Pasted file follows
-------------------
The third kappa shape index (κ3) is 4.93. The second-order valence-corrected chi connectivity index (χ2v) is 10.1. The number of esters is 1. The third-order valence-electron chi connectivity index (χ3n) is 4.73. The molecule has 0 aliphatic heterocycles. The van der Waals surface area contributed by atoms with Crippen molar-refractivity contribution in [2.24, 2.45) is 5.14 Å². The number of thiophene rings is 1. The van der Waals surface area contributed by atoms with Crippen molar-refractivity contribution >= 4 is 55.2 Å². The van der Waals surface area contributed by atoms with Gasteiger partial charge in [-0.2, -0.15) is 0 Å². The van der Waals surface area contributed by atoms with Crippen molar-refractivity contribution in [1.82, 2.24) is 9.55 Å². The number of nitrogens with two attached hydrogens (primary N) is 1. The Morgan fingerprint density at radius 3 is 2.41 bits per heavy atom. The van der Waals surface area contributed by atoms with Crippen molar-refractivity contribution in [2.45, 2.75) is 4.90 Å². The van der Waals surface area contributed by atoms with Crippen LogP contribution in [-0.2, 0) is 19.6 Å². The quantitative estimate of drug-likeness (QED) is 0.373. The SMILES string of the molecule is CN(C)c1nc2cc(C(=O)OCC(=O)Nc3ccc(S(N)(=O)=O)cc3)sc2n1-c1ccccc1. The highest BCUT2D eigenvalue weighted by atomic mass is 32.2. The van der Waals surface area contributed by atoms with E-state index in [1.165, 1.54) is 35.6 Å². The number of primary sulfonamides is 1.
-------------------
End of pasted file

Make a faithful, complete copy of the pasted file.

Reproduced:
The third kappa shape index (κ3) is 4.93. The second-order valence-corrected chi connectivity index (χ2v) is 10.1. The number of esters is 1. The third-order valence-electron chi connectivity index (χ3n) is 4.73. The molecule has 0 aliphatic heterocycles. The van der Waals surface area contributed by atoms with Crippen molar-refractivity contribution in [2.24, 2.45) is 5.14 Å². The number of thiophene rings is 1. The van der Waals surface area contributed by atoms with Crippen molar-refractivity contribution >= 4 is 55.2 Å². The van der Waals surface area contributed by atoms with Gasteiger partial charge in [-0.2, -0.15) is 0 Å². The van der Waals surface area contributed by atoms with Crippen molar-refractivity contribution in [1.82, 2.24) is 9.55 Å². The number of nitrogens with two attached hydrogens (primary N) is 1. The Morgan fingerprint density at radius 3 is 2.41 bits per heavy atom. The van der Waals surface area contributed by atoms with Crippen molar-refractivity contribution in [2.45, 2.75) is 4.90 Å². The van der Waals surface area contributed by atoms with Crippen LogP contribution in [-0.2, 0) is 19.6 Å². The quantitative estimate of drug-likeness (QED) is 0.373. The SMILES string of the molecule is CN(C)c1nc2cc(C(=O)OCC(=O)Nc3ccc(S(N)(=O)=O)cc3)sc2n1-c1ccccc1. The highest BCUT2D eigenvalue weighted by atomic mass is 32.2. The van der Waals surface area contributed by atoms with E-state index in [1.165, 1.54) is 35.6 Å². The number of primary sulfonamides is 1.